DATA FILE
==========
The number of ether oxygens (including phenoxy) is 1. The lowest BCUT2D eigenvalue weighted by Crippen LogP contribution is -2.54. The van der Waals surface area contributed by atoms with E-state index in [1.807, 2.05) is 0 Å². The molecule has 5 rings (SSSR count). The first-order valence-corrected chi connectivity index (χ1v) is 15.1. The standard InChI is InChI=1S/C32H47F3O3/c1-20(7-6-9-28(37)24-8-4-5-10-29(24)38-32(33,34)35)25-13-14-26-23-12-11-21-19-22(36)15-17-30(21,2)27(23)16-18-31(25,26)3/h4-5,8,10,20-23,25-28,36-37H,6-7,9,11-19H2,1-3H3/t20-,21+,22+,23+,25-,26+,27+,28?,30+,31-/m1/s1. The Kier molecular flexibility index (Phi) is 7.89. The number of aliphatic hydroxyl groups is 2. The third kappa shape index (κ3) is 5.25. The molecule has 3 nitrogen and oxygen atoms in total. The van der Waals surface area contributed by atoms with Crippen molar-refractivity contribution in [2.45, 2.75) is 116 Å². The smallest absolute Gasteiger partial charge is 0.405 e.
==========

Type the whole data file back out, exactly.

The number of ether oxygens (including phenoxy) is 1. The lowest BCUT2D eigenvalue weighted by Crippen LogP contribution is -2.54. The van der Waals surface area contributed by atoms with E-state index in [1.807, 2.05) is 0 Å². The molecule has 5 rings (SSSR count). The first-order valence-corrected chi connectivity index (χ1v) is 15.1. The standard InChI is InChI=1S/C32H47F3O3/c1-20(7-6-9-28(37)24-8-4-5-10-29(24)38-32(33,34)35)25-13-14-26-23-12-11-21-19-22(36)15-17-30(21,2)27(23)16-18-31(25,26)3/h4-5,8,10,20-23,25-28,36-37H,6-7,9,11-19H2,1-3H3/t20-,21+,22+,23+,25-,26+,27+,28?,30+,31-/m1/s1. The Kier molecular flexibility index (Phi) is 7.89. The number of aliphatic hydroxyl groups is 2. The third kappa shape index (κ3) is 5.25. The molecule has 3 nitrogen and oxygen atoms in total. The van der Waals surface area contributed by atoms with Crippen molar-refractivity contribution in [2.45, 2.75) is 116 Å². The smallest absolute Gasteiger partial charge is 0.405 e.